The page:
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Using viral load and epidemic dynamics to optimize pooled testing in resource-constrained settings.

Abstract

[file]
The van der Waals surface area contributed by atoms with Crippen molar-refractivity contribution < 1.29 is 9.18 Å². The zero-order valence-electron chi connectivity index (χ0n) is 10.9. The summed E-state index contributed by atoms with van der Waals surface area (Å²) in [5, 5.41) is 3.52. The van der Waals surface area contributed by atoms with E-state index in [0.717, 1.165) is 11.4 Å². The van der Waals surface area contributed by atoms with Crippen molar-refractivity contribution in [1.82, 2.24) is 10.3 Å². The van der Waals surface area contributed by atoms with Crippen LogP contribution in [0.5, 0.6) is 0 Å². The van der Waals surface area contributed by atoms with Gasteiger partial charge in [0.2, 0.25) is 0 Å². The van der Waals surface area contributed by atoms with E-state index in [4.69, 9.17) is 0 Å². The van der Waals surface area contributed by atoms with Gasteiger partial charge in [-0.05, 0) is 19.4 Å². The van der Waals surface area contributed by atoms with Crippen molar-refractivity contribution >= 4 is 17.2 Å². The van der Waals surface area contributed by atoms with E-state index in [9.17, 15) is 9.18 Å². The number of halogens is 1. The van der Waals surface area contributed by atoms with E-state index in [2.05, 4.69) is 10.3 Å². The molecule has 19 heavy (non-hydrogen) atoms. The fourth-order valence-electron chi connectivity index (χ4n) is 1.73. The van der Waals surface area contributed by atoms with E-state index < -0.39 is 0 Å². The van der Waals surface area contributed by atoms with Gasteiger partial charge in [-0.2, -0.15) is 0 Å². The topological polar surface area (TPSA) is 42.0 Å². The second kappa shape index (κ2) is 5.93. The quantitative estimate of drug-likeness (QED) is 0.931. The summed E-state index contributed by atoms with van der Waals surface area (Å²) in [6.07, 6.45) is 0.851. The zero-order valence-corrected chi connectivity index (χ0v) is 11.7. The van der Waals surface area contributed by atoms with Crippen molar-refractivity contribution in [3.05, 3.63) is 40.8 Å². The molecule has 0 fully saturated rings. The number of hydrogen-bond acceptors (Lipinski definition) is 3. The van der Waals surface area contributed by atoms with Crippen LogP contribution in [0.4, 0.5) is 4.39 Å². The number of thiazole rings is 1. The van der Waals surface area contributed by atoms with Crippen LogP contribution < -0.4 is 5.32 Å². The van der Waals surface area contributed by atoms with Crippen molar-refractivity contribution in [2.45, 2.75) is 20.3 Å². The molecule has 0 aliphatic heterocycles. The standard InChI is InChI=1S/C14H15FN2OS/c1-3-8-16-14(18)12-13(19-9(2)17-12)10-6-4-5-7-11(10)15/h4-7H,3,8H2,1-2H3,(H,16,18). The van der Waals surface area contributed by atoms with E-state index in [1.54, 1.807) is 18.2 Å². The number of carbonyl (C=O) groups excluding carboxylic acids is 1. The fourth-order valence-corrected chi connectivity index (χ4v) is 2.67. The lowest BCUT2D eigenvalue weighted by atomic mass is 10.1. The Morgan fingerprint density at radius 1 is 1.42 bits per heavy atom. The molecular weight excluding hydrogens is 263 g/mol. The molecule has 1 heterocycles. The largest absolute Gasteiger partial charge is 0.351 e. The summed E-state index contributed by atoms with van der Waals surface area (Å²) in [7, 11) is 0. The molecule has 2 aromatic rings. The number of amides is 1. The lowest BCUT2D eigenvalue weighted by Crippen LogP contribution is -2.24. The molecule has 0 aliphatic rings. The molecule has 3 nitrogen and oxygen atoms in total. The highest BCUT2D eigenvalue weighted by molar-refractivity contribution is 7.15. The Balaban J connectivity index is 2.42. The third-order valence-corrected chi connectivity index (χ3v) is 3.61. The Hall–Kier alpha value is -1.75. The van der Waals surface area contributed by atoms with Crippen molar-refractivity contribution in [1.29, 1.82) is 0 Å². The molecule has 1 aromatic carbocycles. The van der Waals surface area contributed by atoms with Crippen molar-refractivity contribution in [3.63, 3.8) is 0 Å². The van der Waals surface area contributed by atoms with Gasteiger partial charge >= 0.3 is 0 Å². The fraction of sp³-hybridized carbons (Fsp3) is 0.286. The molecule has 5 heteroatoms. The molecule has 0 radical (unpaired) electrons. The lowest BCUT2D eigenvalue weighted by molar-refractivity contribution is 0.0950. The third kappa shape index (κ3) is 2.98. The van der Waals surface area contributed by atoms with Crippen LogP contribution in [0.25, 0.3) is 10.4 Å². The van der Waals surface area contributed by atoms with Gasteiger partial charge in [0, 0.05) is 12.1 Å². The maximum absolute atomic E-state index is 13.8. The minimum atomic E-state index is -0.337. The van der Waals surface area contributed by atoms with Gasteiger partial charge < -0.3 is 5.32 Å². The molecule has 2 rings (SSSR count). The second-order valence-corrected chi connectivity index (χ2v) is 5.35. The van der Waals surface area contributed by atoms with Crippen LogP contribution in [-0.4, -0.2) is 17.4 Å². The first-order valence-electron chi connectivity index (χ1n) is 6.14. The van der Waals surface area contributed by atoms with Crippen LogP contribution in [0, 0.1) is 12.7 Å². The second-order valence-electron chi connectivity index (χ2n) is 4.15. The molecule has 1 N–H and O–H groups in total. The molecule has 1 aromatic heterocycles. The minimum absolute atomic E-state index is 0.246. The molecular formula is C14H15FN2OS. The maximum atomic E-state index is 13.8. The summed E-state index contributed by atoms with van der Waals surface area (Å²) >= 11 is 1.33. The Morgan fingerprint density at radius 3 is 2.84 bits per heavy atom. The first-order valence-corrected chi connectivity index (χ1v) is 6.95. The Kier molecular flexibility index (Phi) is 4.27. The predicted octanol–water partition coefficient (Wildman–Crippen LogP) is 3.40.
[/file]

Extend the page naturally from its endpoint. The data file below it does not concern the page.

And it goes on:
Virological testing is central to severe acute respiratory syndrome coronavirus 2 (SARS-CoV-2) containment, but many settings face severe limitations on testing. Group testing offers a way to increase throughput by testing pools of combined samples; however, most proposed designs have not yet addressed key concerns over sensitivity loss and implementation feasibility. Here, we combined a mathematical model of epidemic spread and empirically derived viral kinetics for SARS-CoV-2 infections to identify pooling designs that are robust to changes in prevalence, and to ratify sensitivity losses against the time course of individual infections. We show that prevalence can be accurately estimated across a broad range, from 0.02% to 20%, using only a few dozen pooled tests, and using up to 400 times fewer tests than would be needed for individual identification. We then exhaustively evaluated the ability of different pooling designs to maximize the number of detected infections under various resource constraints, finding that simple pooling designs can identify up to 20 times as many true positives as individual testing with a given budget. We illustrate how pooling affects sensitivity and overall detection capacity during an epidemic and on each day post infection, finding that only 3% of false negative tests occurred when individuals are sampled during the first week of infection following peak viral load, and that sensitivity loss is mainly attributable to individuals sampled at the end of infection when detection for limiting transmission has minimal benefit. Crucially, we confirmed that our theoretical results can be translated into practice using pooled human nasopharyngeal specimens by accurately estimating a 1% prevalence among 2,304 samples using only 48 tests, and through pooled sample identification in a panel of 960 samples. Our results show that accounting for variation in sampled viral loads provides a nuanced picture of how pooling affects sensitivity to detect infections. Using simple, practical group testing designs can vastly increase surveillance capabilities in resource-limited settings.

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